FAL 41 included a new output to "Update the guidelines for setting up a single window system in maritime transport" in the 2017-2018 biennial agenda of the Committee, with a target completion year of 2019, A correspondence group was set up under the coordination of Japan, supported by 28 countries and organizations. FAL 42 has re-established the Correspondence Group to Amend the Guidelines for Setting up a Maritime Single Window, with the term of reference on preparing a completed draft revised FAL.5/Circ.36 for consideration by the Committee at FAL 43.
FAL 42 has agreed to put in abeyance the Committee's further work on the MSW prototype project until FAL 45 or such time when a request was made by a Member State to recommence the work, and noted that this did not prevent ongoing initiatives and discussions on the prototype by other committees, such as the Technical Cooperation Committee.
IMO Compendium on Facilitation and Electronic Business
The IMO Compendium on Facilitation and Electronic Business was approved by FAL 28 in order to encourage the use of modern information technology and in particular, electronic exchange of information, including Electronic Data Interchange (EDI) to transmit information related to maritime transport.
The information contained in the standardized forms contained in the FAL Forms have been formatted using the appropriate standard codes found in the directories of the United Nations/Electronic Data Interchange for Administrations, Commerce and Transport (UN/EDIFACT).
FAL 41 approved a new output on "Review and revision of the IMO Compendium on Facilitation and Electronic Business", with two sessions needed to complete the item. The maintenance process of the IMO compendium is under a cooperation mechanism between IMO and World Customs Organization (WCO), where WCO is responsible of the technical maintenance and IMO is the decision maker body for the Compendium.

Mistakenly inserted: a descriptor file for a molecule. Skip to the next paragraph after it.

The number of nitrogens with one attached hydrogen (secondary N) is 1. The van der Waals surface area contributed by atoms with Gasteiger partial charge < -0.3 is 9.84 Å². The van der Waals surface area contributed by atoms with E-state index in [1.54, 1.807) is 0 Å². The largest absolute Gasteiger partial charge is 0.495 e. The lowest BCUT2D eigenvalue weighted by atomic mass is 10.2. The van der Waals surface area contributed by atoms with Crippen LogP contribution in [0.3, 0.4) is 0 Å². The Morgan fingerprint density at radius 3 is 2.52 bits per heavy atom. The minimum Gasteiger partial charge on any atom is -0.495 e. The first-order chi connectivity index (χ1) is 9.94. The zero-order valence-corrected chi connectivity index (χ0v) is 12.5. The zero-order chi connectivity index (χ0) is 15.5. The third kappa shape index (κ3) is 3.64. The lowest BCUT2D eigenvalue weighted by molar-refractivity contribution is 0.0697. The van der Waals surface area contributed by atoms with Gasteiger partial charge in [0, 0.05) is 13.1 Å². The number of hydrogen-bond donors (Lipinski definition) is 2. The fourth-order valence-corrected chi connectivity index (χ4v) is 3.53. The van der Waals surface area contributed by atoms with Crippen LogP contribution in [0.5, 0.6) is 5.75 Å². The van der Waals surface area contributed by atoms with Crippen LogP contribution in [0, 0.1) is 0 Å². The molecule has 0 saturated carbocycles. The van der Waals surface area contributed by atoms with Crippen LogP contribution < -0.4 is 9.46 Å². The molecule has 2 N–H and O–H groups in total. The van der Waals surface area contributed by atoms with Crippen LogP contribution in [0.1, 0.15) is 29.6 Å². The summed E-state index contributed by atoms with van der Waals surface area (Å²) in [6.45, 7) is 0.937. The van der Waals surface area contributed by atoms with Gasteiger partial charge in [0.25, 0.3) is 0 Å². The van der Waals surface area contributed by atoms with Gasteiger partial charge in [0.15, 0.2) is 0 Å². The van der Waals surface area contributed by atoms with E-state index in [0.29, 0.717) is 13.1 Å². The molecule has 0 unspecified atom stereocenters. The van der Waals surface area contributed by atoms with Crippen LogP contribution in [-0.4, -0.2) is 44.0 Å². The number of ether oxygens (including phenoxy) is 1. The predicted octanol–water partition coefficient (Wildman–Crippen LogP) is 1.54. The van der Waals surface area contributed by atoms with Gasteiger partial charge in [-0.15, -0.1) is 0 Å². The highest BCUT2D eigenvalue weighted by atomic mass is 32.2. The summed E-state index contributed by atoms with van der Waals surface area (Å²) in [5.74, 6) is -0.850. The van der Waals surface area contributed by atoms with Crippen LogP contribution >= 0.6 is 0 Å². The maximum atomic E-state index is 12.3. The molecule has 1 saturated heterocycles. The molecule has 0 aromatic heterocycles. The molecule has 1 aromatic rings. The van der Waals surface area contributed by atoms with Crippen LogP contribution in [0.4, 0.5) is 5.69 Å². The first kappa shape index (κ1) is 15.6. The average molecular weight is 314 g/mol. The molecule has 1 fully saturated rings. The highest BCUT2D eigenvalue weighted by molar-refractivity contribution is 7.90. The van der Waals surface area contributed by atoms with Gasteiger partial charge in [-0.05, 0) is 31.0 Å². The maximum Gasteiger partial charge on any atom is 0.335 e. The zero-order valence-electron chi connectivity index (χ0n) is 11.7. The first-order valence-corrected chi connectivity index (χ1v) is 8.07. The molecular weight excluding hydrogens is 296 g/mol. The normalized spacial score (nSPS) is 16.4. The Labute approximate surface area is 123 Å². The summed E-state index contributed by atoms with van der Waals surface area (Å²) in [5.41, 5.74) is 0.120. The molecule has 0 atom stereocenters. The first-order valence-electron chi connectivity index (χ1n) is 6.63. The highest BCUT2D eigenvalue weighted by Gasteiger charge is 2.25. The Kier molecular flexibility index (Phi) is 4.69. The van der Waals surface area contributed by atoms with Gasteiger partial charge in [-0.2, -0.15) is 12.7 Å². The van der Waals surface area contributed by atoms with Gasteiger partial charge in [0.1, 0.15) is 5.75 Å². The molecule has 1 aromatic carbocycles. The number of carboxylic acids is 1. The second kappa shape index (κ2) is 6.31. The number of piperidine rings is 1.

WCO works intersessionally with the United Nations Economic Commission for Europe (UNECE), the International Organization for Standardization (ISO), and the other organizations and Member States, for the harmonization of the various data models and mapping relationships among data on "IMO FAL Compendium Technical Maintenance".
FAL 42 has invited WCO to continue hosting the informal correspondence group, open to all interested parties.
In light of the dramatic increase in the use of cyber systems across the maritime sector, FAL 39 agreed to include a new item in the agenda of the FAL Committee on "Guidelines on the facilitation aspects of protecting the maritime transport network from cyberthreats".
FAL 39 and FAL 40 have considered the facilitation aspects of protecting the maritime transport network from cyber threats, including the need to address particular risks to maritime single windows, processes for electronic certificates and data exchange between ships and shore, pre-arrival information based on the Facilitation Convention and processes involving ship-port interface.
MSC 98 and FAL 41 approved MSC-FAL.1/Circ.3 on Guidelines on Maritime Cyber Risk Management to address cyber risks in the maritime domain. Additionally, MSC 98 approved Resolution MSC.428(98) on Maritime Cyber Risk Management in Safety Management Systems, encouraging shipping companies to address cyber risks in their safety management systems.
Leading industry stakeholders made an effort to establish Guidelines on Cyber Security Onboard Ship, providing an overarching scope of nature in relation to cyber security.